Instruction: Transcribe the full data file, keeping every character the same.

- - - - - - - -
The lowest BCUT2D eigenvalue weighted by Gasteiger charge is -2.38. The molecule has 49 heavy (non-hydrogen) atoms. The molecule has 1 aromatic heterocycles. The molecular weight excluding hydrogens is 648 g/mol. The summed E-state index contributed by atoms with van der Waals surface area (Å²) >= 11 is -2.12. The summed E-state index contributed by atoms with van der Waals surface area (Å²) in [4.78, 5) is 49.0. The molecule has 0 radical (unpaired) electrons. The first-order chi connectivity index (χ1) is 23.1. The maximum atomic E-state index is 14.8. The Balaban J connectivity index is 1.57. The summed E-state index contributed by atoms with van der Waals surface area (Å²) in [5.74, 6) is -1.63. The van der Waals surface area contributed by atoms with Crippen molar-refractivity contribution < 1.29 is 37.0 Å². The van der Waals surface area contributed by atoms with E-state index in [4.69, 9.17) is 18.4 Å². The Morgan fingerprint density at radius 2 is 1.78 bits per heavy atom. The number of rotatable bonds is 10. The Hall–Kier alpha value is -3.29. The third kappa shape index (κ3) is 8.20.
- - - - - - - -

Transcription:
The lowest BCUT2D eigenvalue weighted by Gasteiger charge is -2.38. The molecule has 49 heavy (non-hydrogen) atoms. The molecule has 1 aromatic heterocycles. The molecular weight excluding hydrogens is 648 g/mol. The summed E-state index contributed by atoms with van der Waals surface area (Å²) >= 11 is -2.12. The summed E-state index contributed by atoms with van der Waals surface area (Å²) in [4.78, 5) is 49.0. The molecule has 0 radical (unpaired) electrons. The first-order chi connectivity index (χ1) is 23.1. The maximum atomic E-state index is 14.8. The Balaban J connectivity index is 1.57. The summed E-state index contributed by atoms with van der Waals surface area (Å²) in [5.74, 6) is -1.63. The van der Waals surface area contributed by atoms with Crippen molar-refractivity contribution < 1.29 is 37.0 Å². The van der Waals surface area contributed by atoms with E-state index in [4.69, 9.17) is 18.4 Å². The Morgan fingerprint density at radius 2 is 1.78 bits per heavy atom. The number of rotatable bonds is 10. The Hall–Kier alpha value is -3.29. The third kappa shape index (κ3) is 8.20.